As the lights dimmed for Rauw Alejandro’s sold-out show at Miami’s FTX Arena in April 2022, Rosalía — wearing head-to-toe black, eyes hidden behind enormous shades — was quietly ushered to a second-row seat. For once, the spotlight was not on the stylish Spanish artist, but on her boyfriend: a compact, wiry dynamo who, for the next two hours, steamrolled relentlessly from hardcore reggaetón to ’90s-inspired dance bops, supported by a troupe of dancers performing dazzling choreography.
“What Raúl does — sing and dance in a show from beginning to end — no other Latin artist does that,” Rosalía whispered, her voice low but bursting with pride.
A year later, the moment still encapsulates the dynamic of perhaps the most fascinating couple in music right now. Rosalía and Puerto Rican reggaetón star Rauw, both 30, have been together for nearly four years. But even as their relationship and individual careers have flourished — he was No. 3 on Billboard’s 2022 year-end Top Latin Artist chart (behind only Bad Bunny among men), she No. 14 — they’ve rarely appeared in public or given interviews together, and have yet to perform or even collaborate together. Until now.
On March 24, the duo released RR, a three-track EP that is as public and passionate a declaration of love as it gets. On the trio of songs — “Beso,” “Promesa” and “Vampiros” — both artists manage to sound like themselves, while creating an entirely different, beautifully intertwined sonic mix of techno pop with urban beats that moves from dreamy romantic to ’90s dancefloor. At the end of the recently released “Beso” video, Rosalía tearfully displays a diamond ring — confirming the two are now engaged.
Out jointly on Columbia/Sony Music U.S. Latin (Rosalía is signed to Columbia; Rauw to Duars Entertainment, which releases his music through a joint venture with Sony Music U.S. Latin), RR arrives as two of the top recording and touring acts in the world have launched separate outings. Rosalía’s 20-date festival tour, which kicked off at Lollapalooza Argentina on March 17 and includes prominent billings at Coachella and Primavera Sound, follows her Motomami world tour, which grossed $33.7 million and sold 443,000 tickets worldwide, landing her at No. 65 on Billboard’s year-end Top Ticket Sales chart and No. 7 on the year-end Top Latin Tours list, according to Billboard Boxscore.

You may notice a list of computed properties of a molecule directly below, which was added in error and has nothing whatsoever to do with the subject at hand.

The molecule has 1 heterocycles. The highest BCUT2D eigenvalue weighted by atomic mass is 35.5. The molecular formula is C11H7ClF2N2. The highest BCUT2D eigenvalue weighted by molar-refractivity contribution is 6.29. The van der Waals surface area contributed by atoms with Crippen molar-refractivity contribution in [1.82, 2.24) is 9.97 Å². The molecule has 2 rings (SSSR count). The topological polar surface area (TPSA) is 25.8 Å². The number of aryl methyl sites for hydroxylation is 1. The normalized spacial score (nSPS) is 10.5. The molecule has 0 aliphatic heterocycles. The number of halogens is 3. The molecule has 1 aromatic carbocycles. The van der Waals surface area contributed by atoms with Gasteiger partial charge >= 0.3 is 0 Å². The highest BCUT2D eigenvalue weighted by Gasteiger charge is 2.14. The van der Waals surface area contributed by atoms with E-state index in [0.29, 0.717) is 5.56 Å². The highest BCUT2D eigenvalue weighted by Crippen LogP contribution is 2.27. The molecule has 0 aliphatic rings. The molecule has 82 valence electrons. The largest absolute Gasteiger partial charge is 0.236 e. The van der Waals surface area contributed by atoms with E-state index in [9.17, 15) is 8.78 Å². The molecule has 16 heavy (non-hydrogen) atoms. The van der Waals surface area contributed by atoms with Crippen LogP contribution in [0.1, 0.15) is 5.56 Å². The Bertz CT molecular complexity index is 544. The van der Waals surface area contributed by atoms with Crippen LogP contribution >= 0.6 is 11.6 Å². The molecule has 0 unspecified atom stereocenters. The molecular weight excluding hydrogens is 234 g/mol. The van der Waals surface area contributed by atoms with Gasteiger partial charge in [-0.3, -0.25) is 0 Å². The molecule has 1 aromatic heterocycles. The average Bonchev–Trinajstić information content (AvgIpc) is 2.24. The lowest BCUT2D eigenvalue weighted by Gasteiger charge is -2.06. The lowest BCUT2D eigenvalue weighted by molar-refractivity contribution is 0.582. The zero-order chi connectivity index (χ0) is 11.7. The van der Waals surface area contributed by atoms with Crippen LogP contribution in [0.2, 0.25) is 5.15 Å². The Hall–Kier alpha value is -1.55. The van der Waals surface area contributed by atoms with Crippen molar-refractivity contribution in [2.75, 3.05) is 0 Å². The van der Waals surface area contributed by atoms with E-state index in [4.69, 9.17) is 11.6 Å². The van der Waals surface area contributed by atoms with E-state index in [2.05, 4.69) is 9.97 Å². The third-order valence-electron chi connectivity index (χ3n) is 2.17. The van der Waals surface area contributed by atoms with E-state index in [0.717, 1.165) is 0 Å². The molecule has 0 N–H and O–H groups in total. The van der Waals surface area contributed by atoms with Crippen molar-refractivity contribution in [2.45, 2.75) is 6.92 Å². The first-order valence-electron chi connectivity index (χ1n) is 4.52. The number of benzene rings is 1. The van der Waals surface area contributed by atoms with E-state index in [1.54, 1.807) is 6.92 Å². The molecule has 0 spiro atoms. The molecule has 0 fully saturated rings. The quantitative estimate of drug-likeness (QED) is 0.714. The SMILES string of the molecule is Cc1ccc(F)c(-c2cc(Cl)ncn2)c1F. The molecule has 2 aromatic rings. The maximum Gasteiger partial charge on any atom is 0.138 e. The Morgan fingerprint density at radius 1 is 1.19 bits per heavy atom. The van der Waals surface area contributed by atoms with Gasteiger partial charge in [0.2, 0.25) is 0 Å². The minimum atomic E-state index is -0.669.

“Rosalía is truly a global artist, and we focus on markets all over the world. Anywhere where her music is played, anywhere where there is a fan, is important to us,” says her mother, Pilar Tobella, who has always been part of her management team.
Rauw’s ambitious 80-plus-date global arena tour, which kicked off March 4 in Tampa, Fla., and already included back-to-back sold-out dates at the Miami-Dade Arena, comes on the heels of his Vice Versa tour, where he played 100 smaller shows globally between July 2021 and July 2022, grossing $24.5 million and selling 327,000 tickets across 54 of those shows.
Both artists’ growth in capacity underscores their individual appeal and the growing global appetite for Latin music. But the concurrence of their individual treks and RR’s release is a happy accident — the culmination of intense personal and artistic commitment finally ready to be unveiled.
“We wanted to make our relationship solid and build its foundations, and then, if music was meant to come, it would come,” says Rosalía.
“Plus, we were in different stages in our careers, and we wanted to make our fans focus on what we were doing, which was our individual projects,” adds Rauw. “People love drama in the entertainment world, and a romantic relationship will always take precedence. We felt if ours came to light, the effort we’ve both done toward our projects and our music would come second.”
Seated side by side in matching black Gucci suits and starched white shirts, Rauw and Rosalía look, and act, symbiotic. In conversation, their speech patterns mimic their musical collaboration: They finish each other’s sentences, pick up where the other leaves off and fill the tiny pockets of breath that remain open.
“I love the absolute independence they have with their creations, their careers and their ideas,” says Sony Music Latin Iberia chairman/CEO Afo Verde, who has been close with both artists throughout their careers and who invited them to record portions of RR at the label’s 5020 recording studio in Miami. “But you clearly hear both of them in what they’ve done together.”
Rosalía has gained a cult-like following — not just for her genre-defying blending of flamenco with hip-hop, reggaetón, electronica and Latin dance rhythms, delivered with her ethereal yet powerful vocals, but also for conceptual concerts that straddle performance art and more traditional music and dance shows.
In Rauw, she has found an artistic kindred spirit, albeit one who occupies a slightly different lane. He is reggaetón to his core, but like her, he pushes his genre’s boundaries — in his case, by incorporating ’90s pop, house and club influences.